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ACLU: Arizona Rep. Paul Gosar can't block constituents on social media

ACLU attorneys say Gosar's policy on blocking social media users remains in place, violating constituents' free-speech rights.
Rep. Paul Gosar (R-AZ 4th District). (Photo: 12 News)

The American Civil Liberties Union is taking over an Arizona woman's federal lawsuit against Republican Congressman Paul Gosar of Flagstaff, in a case that could break new legal ground on whether elected officials can block constituents on social media.

Kingman resident J'aime Morgaine, founder of the progressive group Indivisible Kingman, sued Gosar last September after he blocked her access to his Facebook page. Morgaine's suit claimed Gosar violated her constitutional right to free speech.

Attorneys with the ACLU of Arizona are now representing Morgaine, as well as another plaintiff, Paul Hamilton, of Indivisible Prescott, in the lawsuit, filed in Federal Court in Phoenix.

"We took up this case because public officials who intentionally open up their social media for public conversation can't stop people from joining in because of the views they express on the topics at hand," said ACLU attorney Darrell Hill via email.

Morgaine has been a harsh critic of Gosar's on social media and at his Kingman office.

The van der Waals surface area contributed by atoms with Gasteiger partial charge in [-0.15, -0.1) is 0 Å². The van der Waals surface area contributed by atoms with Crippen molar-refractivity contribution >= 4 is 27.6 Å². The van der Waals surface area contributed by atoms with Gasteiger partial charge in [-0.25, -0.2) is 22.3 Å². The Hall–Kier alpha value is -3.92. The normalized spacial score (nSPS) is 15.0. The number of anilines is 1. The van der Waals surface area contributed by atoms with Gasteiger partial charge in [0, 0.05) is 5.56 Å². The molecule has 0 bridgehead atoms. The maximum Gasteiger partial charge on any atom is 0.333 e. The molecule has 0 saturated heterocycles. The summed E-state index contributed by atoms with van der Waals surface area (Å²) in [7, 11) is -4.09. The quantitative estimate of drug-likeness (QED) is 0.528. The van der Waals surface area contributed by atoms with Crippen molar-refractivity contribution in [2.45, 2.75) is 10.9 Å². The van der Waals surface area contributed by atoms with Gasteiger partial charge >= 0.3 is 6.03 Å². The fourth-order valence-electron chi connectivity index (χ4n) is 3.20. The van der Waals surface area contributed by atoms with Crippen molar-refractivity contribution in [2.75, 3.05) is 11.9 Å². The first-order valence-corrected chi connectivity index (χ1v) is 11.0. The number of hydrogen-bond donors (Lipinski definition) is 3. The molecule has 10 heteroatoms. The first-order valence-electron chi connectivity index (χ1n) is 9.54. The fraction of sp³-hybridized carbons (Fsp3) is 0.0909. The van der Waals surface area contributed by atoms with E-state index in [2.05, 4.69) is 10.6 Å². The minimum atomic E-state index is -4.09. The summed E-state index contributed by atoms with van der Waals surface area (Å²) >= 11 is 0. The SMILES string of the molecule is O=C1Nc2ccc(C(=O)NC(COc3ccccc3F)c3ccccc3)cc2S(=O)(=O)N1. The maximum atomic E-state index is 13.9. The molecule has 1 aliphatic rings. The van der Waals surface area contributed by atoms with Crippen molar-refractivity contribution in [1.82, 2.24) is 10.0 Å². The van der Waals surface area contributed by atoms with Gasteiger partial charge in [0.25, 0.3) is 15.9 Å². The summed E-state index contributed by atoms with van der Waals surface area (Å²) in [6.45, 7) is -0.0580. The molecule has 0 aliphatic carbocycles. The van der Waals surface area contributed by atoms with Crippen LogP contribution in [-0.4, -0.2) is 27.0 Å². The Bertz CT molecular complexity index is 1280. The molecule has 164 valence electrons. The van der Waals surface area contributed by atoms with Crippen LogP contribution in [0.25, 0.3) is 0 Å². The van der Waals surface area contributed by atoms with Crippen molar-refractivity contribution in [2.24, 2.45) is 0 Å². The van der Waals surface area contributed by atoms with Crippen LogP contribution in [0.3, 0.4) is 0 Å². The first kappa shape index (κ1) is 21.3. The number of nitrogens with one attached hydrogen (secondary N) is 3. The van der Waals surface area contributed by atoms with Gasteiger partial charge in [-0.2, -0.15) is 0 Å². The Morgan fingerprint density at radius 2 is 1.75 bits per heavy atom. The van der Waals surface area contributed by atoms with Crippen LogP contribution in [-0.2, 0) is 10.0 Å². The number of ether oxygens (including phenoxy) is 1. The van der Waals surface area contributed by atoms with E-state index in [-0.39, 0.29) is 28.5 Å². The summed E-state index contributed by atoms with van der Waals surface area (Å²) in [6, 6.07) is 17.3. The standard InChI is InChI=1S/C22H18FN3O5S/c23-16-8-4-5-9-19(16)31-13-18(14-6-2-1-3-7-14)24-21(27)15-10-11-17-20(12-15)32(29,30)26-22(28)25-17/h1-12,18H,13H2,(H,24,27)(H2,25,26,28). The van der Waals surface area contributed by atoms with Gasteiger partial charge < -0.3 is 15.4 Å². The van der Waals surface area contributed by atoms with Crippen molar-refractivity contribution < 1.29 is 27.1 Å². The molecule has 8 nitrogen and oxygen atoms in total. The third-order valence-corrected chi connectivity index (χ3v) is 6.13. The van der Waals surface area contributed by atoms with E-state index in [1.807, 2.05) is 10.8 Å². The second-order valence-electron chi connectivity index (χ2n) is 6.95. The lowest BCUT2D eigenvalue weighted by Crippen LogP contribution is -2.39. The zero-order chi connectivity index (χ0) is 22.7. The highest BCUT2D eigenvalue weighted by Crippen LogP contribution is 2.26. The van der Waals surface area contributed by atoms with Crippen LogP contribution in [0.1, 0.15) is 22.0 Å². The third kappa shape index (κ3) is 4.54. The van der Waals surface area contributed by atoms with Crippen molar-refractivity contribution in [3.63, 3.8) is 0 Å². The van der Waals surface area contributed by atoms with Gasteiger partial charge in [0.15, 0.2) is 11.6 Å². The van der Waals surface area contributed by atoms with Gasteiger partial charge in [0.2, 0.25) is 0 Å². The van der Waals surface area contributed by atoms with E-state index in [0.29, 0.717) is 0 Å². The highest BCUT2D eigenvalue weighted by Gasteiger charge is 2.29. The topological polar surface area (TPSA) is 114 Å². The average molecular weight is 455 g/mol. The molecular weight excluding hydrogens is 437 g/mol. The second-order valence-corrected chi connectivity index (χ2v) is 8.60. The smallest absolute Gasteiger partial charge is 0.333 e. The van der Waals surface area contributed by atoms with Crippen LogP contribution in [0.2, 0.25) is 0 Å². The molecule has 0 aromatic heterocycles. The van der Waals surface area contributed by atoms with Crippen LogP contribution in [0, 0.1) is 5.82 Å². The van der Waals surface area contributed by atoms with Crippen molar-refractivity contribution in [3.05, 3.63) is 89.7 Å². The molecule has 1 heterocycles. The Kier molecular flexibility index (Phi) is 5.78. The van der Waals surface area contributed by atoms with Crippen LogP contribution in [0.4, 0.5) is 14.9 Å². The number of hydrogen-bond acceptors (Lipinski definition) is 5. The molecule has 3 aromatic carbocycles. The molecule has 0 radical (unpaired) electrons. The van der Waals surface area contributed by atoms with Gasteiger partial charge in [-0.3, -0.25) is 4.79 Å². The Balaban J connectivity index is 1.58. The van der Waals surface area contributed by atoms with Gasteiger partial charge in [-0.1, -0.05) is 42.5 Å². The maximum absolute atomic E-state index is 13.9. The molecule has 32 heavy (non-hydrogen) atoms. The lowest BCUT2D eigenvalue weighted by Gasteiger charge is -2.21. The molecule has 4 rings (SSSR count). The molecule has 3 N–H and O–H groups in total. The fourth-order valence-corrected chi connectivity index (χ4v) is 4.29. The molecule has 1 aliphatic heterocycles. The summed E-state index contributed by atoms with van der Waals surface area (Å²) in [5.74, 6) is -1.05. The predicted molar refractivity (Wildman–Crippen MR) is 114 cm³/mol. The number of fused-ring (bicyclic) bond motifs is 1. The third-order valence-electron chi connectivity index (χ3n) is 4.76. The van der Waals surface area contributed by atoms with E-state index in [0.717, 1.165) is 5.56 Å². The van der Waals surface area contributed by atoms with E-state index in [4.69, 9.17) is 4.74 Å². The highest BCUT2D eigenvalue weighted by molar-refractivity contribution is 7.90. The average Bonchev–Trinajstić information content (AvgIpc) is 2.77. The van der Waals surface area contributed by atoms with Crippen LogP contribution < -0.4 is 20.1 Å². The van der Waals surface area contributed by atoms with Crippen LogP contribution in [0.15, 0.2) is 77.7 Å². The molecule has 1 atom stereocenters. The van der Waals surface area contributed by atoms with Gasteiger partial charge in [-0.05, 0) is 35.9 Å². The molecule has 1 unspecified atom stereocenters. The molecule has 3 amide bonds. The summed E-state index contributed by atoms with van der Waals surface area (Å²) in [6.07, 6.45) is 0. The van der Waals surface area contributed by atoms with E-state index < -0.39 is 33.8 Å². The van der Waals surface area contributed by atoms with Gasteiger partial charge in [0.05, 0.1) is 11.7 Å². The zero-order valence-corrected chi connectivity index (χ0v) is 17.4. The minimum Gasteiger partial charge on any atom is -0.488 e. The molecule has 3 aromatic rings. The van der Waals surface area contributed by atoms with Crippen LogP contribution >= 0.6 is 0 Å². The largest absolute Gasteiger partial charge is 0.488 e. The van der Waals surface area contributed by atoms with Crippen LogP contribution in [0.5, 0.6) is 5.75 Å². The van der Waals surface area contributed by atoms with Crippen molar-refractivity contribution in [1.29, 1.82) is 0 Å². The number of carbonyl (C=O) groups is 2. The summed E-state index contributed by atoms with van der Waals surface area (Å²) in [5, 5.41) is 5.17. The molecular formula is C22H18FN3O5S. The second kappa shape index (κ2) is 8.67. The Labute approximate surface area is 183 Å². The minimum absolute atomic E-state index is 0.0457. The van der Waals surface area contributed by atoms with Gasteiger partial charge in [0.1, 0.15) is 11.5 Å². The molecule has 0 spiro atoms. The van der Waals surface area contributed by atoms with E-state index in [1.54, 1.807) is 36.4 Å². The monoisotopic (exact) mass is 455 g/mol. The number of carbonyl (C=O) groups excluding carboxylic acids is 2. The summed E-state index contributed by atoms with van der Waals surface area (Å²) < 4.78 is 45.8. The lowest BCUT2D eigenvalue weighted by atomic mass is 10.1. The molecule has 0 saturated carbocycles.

"There are people who roll their eyes at me for what I'm doing," Morgaine said in an interview, "but this gives me more than validation. It gives my lawsuit credibility."

The undecided legal question of whether elected officials can shut out voters in the new public space of social media has reached all the way to the White House.

President Donald Trump has been sued by the Knight First Amendment Institute at Columbia University, for violating the First Amendment rights of seven people by blocking them on Twitter.

The White House claims Trump's @RealDonaldTrump account is a personal one, not government related.

Gosar initially responded to Morgaine's complaints about being blocked with a snarky Facebook post saying, "So you're upset I blocked you on Facebook. Here's why I don't care, a three-part series."

But one month after Morgaine filed her lawsuit, Gosar opened his page to all commenters. That came after he suggested in a Vice interview that Morgaine had threatened his safety.

ACLU attorneys say Gosar's policy on blocking social media users remains in place, violating constituents' free-speech rights.

A Gosar spokesman said the ACLU suit is pointless.

"The suit itself is moot and likely intended to harass and annoy," said Gosar's Chief of Staff Thomas Van Flein said via email.

"The Congressman has very clear rules against hate speech, spamming, ad hominem attacks and profanity," Van Flein continued. "Users who were blocked were in violation of our policies. We expect our policies to be upheld by the court."

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